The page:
Tuesday, February 05, 2008

Forgiveness in Faith Today

In the September/October issue of Faith Today one of my profs wrote an article that questioned the concept of "unilateral forgiveness" and challenged people to think of forgiveness as something given only to people who repent. He made a pretty good case in the allotted page. As he suggested, this idea needs nuancing within a larger understanding of what reconciliation and love entail (because, for example, a person who might not forgive his unrepentant abuser can still do a great many other loving and peace-seeking things toward him), but by and large it was a good and thought-provoking article.

But what gets me is the letters to the editor that have been flooding in ever since. What troubles me is where their arguments lead. Here's a couple samples. One person argued:

"I am overjoyed that at the centre of the gospel is a love that is not triggered by anything I do, including my repentance."

My question: So why are we bothering to do anything? Is this "Faith Today" or "It'll All Work Out in the Wash Tomorrow"? If I hear this person out I think he is confusing love with forgiveness. My question is, if a man is hitting you and won't repent, will you love him by asking him to stop or just forgive him and let the "love" flow on? Its one thing for Stephen to ask God to forgive the people who are murdering him, it would be another thing entirely for him to decide not to let it bother him that someone just stole his car (Yes I realize Stephen did not have a car). The letter went on:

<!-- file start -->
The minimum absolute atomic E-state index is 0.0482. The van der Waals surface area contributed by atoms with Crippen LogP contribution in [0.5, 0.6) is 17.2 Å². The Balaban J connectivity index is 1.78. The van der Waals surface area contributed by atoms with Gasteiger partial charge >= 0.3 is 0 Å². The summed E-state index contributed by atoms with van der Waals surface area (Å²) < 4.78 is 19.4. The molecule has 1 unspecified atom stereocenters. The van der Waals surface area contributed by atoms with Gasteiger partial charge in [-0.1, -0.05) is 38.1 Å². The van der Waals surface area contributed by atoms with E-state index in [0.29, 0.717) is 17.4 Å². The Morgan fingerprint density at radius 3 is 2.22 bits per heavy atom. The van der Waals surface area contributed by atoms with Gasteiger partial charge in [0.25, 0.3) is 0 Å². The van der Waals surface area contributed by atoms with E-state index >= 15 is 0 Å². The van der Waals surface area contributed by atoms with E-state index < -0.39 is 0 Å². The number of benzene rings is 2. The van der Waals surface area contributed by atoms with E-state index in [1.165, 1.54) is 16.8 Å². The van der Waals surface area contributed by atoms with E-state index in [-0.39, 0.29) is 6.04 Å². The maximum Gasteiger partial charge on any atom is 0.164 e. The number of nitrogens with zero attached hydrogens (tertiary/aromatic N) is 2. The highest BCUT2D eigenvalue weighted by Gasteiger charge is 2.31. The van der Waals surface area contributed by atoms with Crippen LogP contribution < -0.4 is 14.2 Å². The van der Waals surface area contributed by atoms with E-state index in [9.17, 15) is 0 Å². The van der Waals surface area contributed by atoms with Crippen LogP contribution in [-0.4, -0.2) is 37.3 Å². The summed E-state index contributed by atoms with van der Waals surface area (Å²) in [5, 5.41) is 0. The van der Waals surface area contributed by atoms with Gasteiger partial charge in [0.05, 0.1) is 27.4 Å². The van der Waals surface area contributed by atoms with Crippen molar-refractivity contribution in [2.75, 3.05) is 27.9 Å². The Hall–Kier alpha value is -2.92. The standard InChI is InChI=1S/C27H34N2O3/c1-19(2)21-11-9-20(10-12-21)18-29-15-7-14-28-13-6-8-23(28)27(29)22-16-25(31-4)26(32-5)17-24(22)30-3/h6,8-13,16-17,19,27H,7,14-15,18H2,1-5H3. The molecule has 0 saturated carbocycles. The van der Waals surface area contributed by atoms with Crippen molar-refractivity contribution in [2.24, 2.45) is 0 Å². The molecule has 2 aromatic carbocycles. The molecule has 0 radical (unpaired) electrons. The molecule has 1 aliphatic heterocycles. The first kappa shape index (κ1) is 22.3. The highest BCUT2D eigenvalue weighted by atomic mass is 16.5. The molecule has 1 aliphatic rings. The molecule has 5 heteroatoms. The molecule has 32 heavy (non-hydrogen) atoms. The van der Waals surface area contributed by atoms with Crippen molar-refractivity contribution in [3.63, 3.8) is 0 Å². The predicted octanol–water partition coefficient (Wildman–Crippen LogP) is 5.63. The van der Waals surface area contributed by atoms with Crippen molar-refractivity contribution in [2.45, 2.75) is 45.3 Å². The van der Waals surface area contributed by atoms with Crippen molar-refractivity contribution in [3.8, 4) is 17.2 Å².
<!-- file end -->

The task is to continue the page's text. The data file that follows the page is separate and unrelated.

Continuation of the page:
"When I read the parable of the Prodigal Son, I confront a story of an even more prodigal father whose forgiveness of, and his extravagance toward his wayward son came before his son's confession, not after."

My question: Does your version of the parable have the father finding the son before he's repented or after he's taken the road home? Here's more:

"Of course, this forgiveness may not lead to much reconciliation if there is no repentance. However God must sort that out, not me."

My thought: No wonder there are so many Christian jerks (including myself) flying around. We all just forgive each other and leave the mess to God to sort out in the end. In the meantime the guy that hit me isn't even gonna think twice about hitting the next guy. Do we love our freeing feeling of forgiveness so much we'll take it at the expense of a better life, reconciliation, etc. . .?

This escapist Christianity has got to stop. The magazine is called "Faith Today." God asks us to do stuff. I can't very well forgive someone who hasn't asked to make things right. I'm not doing either of us any favours in the kingdom of God. I'm not an ambassador of reconciliation, I'm a preacher of the "Easy Out".

Another letter made the poignant observation that "In this article the word 'love' was not used once." That's a decent observation, but not for the reason the person made it. The article also didn't use the word "ressurection", but that's pretty important as well. Nonetheless, the person is on to something. Love is an important word.